Distribution patterns of coastal sand dune plant communities in the Circeo National Park (Central Italy) are quantified and compared by measuring spatial connectivity and richness of community boundaries along the dune profile. The purpose of this study is: (1) to evaluate patchiness and frequency of spatial links between communities; (2) to identify the communities most sensitive to disturbance; and (3) to predict probable changes due to modification of spatial zonation. Data were obtained using belt transects across the Holocene coastal dune zone. Vegetation zonation from the seashore to the foredune slacks is analysed in relation to chorological, phytosociological and life-form types. We found that under relatively undisturbed environmental conditions communities formed a sequence (communities 1 to 7), with the exception of a replacement community, which occupied gaps in the perennial vegetation. The spatial distribution of some communities was reduced as a consequence of disturbance; others became fragmented in small patches or even disappeared. In coastal environments with strong, complex gradients, the existence of certain communities depends on specific links (neighbourhood effects) and high connectivity values do not indicate better conservation conditions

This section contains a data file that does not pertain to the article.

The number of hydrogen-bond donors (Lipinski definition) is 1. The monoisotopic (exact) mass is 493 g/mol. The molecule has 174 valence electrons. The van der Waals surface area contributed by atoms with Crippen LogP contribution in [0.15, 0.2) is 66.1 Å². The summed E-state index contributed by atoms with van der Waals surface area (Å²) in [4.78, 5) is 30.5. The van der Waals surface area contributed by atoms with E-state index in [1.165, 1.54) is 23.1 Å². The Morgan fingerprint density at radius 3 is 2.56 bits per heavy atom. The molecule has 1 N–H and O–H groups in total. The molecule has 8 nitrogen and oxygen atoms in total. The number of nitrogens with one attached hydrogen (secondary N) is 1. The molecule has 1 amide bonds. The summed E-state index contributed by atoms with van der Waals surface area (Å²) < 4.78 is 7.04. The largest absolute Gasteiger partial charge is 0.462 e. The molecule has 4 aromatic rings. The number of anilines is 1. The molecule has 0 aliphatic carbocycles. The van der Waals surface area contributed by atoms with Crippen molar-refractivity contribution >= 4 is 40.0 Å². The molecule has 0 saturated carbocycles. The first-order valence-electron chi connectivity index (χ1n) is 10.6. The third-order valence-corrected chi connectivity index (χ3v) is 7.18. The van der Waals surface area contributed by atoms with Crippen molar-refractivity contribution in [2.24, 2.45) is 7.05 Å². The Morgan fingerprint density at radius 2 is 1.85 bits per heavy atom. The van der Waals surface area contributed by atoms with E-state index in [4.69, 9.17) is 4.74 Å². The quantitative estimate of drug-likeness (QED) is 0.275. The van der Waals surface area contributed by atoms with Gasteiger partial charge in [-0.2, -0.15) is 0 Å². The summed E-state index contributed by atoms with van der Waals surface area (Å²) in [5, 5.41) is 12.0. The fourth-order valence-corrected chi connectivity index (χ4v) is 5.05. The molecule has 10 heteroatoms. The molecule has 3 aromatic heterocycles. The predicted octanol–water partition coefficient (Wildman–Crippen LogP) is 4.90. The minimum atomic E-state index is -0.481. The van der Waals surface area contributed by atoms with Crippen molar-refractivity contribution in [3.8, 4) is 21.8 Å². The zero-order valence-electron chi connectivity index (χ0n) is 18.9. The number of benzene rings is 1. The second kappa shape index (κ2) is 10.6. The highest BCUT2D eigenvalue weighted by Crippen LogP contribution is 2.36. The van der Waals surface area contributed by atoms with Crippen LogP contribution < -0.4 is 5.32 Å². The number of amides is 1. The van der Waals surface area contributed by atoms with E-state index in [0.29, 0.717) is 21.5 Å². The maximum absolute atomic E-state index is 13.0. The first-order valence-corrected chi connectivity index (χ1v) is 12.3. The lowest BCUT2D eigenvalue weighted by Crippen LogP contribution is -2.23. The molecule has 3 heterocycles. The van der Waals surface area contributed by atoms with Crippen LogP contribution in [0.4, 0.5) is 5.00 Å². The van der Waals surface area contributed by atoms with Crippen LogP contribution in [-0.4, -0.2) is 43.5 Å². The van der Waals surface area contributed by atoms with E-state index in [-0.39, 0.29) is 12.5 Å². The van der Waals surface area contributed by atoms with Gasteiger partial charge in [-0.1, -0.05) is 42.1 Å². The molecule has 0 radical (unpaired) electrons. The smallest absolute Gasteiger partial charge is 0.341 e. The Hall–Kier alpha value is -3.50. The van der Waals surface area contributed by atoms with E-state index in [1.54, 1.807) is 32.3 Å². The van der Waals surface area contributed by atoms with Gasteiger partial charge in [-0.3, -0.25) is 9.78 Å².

File in questo prodotto:
Non ci sono file associati a questo prodotto.